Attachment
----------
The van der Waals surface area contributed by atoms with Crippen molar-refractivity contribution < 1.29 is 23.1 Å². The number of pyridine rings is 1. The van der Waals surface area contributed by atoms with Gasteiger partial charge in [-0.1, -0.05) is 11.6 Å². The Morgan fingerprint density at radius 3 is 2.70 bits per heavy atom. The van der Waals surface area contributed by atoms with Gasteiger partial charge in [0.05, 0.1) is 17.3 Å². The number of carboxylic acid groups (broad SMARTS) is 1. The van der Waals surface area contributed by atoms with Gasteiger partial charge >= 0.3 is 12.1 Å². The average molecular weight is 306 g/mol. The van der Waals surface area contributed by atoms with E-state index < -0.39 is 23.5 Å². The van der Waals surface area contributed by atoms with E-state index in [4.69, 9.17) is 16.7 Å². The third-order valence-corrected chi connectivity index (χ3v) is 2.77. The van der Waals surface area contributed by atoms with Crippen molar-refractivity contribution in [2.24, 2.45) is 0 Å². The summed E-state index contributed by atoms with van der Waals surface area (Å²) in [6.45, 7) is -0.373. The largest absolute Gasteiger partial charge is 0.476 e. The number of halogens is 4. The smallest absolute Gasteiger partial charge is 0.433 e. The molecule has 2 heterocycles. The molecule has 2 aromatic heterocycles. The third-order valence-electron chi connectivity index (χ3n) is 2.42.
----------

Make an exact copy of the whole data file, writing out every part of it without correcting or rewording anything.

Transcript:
The van der Waals surface area contributed by atoms with Crippen molar-refractivity contribution < 1.29 is 23.1 Å². The number of pyridine rings is 1. The van der Waals surface area contributed by atoms with Gasteiger partial charge in [-0.1, -0.05) is 11.6 Å². The Morgan fingerprint density at radius 3 is 2.70 bits per heavy atom. The van der Waals surface area contributed by atoms with Gasteiger partial charge in [0.05, 0.1) is 17.3 Å². The number of carboxylic acid groups (broad SMARTS) is 1. The van der Waals surface area contributed by atoms with Gasteiger partial charge >= 0.3 is 12.1 Å². The average molecular weight is 306 g/mol. The van der Waals surface area contributed by atoms with E-state index < -0.39 is 23.5 Å². The van der Waals surface area contributed by atoms with E-state index in [4.69, 9.17) is 16.7 Å². The third-order valence-corrected chi connectivity index (χ3v) is 2.77. The van der Waals surface area contributed by atoms with Crippen molar-refractivity contribution in [2.24, 2.45) is 0 Å². The summed E-state index contributed by atoms with van der Waals surface area (Å²) in [6.45, 7) is -0.373. The largest absolute Gasteiger partial charge is 0.476 e. The number of halogens is 4. The smallest absolute Gasteiger partial charge is 0.433 e. The molecule has 2 heterocycles. The molecule has 2 aromatic heterocycles. The third-order valence-electron chi connectivity index (χ3n) is 2.42.